“Finally my train arrived, ” Devine went on, “and I boarded, but there was the cab driver, also boarding. Thoroughly unnerved, I walked to the last car and stepped off just as the train started moving.” While he waited for the next train to New Haven, Devine said he decided to return to the restaurant “to risk a cup of coffee. The same waiter was behind the counter, but the ‘waitress’ was gone.” Devine asked the waiter where the woman was, receiving only, “She left,” in response.
Devine boarded the next train and returned home without further incident. Fast forward to 1963, when he visited the Hartford station of the Office of Naval Intelligence for a second time, to determine if the ONI was still active in its investigation of his Earhart gravesite information. He was taken into an office where two men and a woman were seated. One of the men opened a safe to get the Earhart files, then pointed out passages for the woman to read, as Devine described in Eyewitness:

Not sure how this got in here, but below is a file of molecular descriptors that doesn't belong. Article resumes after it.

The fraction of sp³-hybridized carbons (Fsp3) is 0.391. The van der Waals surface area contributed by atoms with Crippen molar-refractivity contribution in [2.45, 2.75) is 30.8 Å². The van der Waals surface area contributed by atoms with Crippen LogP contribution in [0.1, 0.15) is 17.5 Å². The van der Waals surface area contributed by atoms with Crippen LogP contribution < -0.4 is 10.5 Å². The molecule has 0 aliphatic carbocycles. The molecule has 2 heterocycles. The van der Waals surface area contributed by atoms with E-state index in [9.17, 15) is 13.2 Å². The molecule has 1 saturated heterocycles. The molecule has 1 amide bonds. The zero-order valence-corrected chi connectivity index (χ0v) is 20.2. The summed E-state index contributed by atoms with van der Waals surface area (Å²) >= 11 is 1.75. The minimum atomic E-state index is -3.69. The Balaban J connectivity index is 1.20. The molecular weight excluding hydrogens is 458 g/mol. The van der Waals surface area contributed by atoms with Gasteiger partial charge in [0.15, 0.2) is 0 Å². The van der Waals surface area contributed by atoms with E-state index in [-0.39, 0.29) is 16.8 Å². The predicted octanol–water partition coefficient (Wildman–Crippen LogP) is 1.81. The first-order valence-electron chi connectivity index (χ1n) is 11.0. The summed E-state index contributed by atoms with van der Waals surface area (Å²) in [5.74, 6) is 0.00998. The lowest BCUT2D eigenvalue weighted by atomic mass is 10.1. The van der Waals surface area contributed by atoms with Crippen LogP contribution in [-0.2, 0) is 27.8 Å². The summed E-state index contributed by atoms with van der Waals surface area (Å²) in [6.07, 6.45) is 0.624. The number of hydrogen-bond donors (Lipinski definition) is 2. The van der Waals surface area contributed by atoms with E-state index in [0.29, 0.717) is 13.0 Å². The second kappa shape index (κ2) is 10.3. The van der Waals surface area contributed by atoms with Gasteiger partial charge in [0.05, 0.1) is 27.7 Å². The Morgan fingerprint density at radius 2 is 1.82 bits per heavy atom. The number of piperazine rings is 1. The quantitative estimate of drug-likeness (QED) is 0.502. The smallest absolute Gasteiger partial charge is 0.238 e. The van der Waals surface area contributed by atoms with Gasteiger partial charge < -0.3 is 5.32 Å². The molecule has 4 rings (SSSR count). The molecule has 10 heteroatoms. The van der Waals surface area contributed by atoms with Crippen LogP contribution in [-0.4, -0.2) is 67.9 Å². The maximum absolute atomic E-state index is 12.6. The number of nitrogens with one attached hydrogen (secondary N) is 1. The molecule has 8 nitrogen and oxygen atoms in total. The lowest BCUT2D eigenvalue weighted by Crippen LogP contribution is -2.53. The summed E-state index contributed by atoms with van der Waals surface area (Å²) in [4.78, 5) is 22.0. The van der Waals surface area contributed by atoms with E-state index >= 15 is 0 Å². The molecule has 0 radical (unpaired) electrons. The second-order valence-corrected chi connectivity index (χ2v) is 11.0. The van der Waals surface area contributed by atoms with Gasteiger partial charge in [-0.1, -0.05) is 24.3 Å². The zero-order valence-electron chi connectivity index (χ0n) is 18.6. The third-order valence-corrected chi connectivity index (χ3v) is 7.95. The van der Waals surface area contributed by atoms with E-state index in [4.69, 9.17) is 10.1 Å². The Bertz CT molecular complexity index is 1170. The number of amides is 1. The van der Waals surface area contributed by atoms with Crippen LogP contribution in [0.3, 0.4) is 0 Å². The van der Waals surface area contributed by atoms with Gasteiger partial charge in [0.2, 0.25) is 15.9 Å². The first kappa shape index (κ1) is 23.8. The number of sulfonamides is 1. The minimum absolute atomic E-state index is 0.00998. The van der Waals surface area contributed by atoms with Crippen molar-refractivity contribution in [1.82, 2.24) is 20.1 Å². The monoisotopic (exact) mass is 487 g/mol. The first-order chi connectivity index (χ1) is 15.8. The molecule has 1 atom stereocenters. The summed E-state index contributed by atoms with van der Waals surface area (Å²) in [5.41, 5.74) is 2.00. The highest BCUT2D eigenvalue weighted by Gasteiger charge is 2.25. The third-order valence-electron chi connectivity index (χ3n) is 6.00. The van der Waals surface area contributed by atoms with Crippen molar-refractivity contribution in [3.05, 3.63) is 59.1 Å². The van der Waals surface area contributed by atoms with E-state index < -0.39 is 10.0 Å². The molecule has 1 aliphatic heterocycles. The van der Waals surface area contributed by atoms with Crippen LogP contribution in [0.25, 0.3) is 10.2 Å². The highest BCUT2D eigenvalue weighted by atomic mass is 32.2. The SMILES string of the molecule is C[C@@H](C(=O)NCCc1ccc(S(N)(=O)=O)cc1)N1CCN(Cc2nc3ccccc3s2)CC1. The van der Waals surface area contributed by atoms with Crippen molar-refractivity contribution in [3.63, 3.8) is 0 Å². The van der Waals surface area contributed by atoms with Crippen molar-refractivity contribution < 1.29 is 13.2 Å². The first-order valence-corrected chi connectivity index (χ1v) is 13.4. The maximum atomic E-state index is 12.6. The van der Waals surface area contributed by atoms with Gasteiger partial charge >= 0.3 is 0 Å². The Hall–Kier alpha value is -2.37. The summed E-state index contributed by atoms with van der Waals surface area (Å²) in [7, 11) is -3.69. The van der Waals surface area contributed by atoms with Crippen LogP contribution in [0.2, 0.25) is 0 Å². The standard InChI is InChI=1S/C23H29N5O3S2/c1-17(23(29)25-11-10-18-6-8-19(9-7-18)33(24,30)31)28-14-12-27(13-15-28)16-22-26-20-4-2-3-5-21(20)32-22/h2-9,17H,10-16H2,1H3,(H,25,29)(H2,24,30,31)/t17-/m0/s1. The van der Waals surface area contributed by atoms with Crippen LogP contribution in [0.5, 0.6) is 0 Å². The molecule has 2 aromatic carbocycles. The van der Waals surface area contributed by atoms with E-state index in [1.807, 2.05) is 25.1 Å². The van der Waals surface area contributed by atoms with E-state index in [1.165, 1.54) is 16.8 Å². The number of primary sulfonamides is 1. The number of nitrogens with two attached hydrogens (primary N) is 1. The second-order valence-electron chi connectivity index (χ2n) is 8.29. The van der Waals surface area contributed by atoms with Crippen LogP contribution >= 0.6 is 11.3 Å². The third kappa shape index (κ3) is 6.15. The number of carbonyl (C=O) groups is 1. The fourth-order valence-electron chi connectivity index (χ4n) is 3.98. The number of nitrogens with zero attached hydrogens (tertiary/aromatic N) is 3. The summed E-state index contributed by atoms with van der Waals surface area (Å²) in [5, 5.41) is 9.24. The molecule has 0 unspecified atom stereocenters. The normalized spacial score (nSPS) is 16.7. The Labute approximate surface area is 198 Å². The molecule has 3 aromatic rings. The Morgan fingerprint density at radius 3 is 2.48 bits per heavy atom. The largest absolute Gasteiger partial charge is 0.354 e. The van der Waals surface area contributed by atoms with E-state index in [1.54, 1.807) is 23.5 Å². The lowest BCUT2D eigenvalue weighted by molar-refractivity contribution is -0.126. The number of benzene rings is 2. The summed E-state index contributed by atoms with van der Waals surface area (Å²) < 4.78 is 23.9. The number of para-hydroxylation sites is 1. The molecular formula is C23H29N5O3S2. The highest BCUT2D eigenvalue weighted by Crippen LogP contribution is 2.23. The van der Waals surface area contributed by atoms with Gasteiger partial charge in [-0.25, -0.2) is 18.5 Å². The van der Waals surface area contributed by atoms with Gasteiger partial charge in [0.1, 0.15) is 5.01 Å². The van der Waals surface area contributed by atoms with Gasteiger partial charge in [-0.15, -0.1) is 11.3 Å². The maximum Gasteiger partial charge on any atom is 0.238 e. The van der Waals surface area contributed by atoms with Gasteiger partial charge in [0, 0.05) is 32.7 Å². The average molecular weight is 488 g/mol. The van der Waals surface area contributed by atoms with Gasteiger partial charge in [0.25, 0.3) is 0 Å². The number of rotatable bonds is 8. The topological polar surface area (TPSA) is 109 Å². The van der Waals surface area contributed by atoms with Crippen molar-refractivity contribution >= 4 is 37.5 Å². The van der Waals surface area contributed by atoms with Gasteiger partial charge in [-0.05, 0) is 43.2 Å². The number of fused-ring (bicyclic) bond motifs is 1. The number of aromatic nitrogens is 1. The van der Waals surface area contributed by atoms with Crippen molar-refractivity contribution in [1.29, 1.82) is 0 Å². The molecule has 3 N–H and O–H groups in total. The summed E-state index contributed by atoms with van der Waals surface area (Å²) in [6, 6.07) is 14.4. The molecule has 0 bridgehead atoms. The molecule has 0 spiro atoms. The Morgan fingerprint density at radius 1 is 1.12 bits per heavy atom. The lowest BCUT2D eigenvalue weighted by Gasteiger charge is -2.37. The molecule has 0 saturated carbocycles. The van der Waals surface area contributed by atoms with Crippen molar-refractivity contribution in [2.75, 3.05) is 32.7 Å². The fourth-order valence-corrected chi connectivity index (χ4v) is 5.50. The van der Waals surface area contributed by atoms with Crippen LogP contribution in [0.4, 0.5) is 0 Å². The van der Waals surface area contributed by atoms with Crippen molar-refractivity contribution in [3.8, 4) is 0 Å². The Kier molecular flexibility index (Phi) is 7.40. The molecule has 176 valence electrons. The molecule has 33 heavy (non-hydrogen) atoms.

I was haunted; the woman looked familiar to me. Slowly, I came to the astounding realization that this woman was the “waitress” in the Boston depot! The woman must have sensed that I recognized her, for she immediately excused herself. Hastily the remaining ONI agent informed me that there had been no further investigation of Amelia Earhart’s grave. I left the meeting convinced that the people who had accosted me in Boston were agents of the Office of Naval Intelligence. Why their presence in Boston on the day of my visit with Mrs. Morrissey? I cannot say. Mrs. Morrissey did tell me that she had informed the Navy of my intended visit.
But why would the ONI trail me to West Medford? I don’t know. What was the purpose of the ONI agents’ peculiar antics in Boston? That I do not know, either. Perhaps they were trying to frighten me into curtailing my investigation.
The bizarre fiasco acted out in the Boston train depot restaurant by ONI personnel defied explanation, but it did expose the agency’s awareness and interest in Devine’s meeting with Muriel Morrissey. It also demonstrated that Muriel had a confidential relationship with the Navy, the roots and nature of which were never made public by the Earhart family.
Thus, we can still reasonably ask whether Muriel knew the truth about Amelia’s demise on Saipan, and when she knew it. The answer to that question, of course, will probably never be known.